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Climate & Energy

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More thwarting

Ladies and gentlemen, Bush’s ‘scientific enquiry’ is still a sham

Every few months, if you pay close enough attention, you'll discover new and exciting ways the Bush administration is gumming up the machines of scientific inquiry. This will happen basically every time the likely results of a particular line of inquiry will be at odds with public policy as determined by the Bush administration. It's an elegant system. And as a result, there's a quick and dirty way to find examples of meddling. For instance, while you're unlikely to find meddling in biotechnological research (non-stem cell), most government-funded environmental research will eventually be sabotaged in some way. That's the basic …

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O Canada, what are you doing?

Tar sands are the enemy of the planet

Our civilization's addiction to oil is being displayed in all its nefarious glory in the tar sands of Canada. According to Chris Nelder: What we have here is arguably the most environmentally destructive activity man has ever attempted, with a compliant government, insatiable demand, and an endless supply of capital turning it into "a speeding car with a gas pedal and no brakes." It sucks down critical and rapidly diminishing amounts of both natural gas and water, paying neither for its consumption of natural capital nor its environmental destruction, to the utter detriment of its host. And all to eke …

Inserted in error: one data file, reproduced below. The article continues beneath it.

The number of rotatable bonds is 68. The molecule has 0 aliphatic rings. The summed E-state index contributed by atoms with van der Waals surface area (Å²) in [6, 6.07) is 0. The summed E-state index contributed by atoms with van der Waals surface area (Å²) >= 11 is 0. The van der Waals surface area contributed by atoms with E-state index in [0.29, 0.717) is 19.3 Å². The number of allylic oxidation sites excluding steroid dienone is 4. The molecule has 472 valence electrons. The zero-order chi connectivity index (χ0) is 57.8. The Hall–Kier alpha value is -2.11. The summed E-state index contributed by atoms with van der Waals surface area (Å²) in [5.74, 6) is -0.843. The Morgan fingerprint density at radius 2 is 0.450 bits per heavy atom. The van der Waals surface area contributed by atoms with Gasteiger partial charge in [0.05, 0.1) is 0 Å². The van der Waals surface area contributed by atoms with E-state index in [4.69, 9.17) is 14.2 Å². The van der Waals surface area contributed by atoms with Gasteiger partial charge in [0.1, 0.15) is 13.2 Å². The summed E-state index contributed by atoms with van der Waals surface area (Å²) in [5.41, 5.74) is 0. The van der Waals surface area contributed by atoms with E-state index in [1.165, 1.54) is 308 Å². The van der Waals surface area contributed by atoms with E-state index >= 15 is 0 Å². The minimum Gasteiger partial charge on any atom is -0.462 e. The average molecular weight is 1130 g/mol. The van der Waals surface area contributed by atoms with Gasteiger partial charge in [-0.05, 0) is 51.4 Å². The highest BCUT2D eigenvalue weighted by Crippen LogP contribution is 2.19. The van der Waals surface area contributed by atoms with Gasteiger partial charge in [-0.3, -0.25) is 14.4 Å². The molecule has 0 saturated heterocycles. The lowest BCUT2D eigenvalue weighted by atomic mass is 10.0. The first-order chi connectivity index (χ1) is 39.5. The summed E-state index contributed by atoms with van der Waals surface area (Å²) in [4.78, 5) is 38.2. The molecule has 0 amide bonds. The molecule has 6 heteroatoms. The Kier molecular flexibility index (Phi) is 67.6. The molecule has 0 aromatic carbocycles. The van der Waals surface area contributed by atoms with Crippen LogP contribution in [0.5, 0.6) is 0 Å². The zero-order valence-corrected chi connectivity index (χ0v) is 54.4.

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BBC convinced by Bush adviser that climate change is real

Breaking news: The US chief scientist has told the BBC that climate change is now a fact. Yes, if President Bush's science advisor is 90 percent certain about it, then it must be true. It feels so good to finally know.

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Mortgages go green

Lenders believe energy-efficient homeowners are less likely to default on mortgage payments

With all the bad news about mortgages, it is time for some good news: Mortgages that promote energy efficiency are on the rise. The basic idea is simple. If you make your home more energy efficient, you reduce your monthly energy bill. And that means you have more money to pay your mortgage, and are less likely to default, so lenders are wisely encouraging this: The Wall Street Journal has a very good article on this: While energy-efficient mortgages have been available from many lenders for some time, they are receiving renewed attention. They allow borrowers to qualify for bigger …

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Global warming brings Greenlanders potatoes, destroys their heritage

It gets lost in all the gloom and doom, but global warming does have its upside. In the sub-Arctic south of Greenland, rising temperatures over the last five to 10 years have brought residents more potatoes, broccoli, and flowers, and have made officials optimistic about economically beneficial opportunities for drilling and mining as sea ice melts. Of course, melting sea ice is also ravaging the hunting and fishing that provide cultural identity and livelihood to many residents -- but the broccoli! Did we mention the broccoli?

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Sky Trust explained

Peter Barnes looks at carbon-capping methods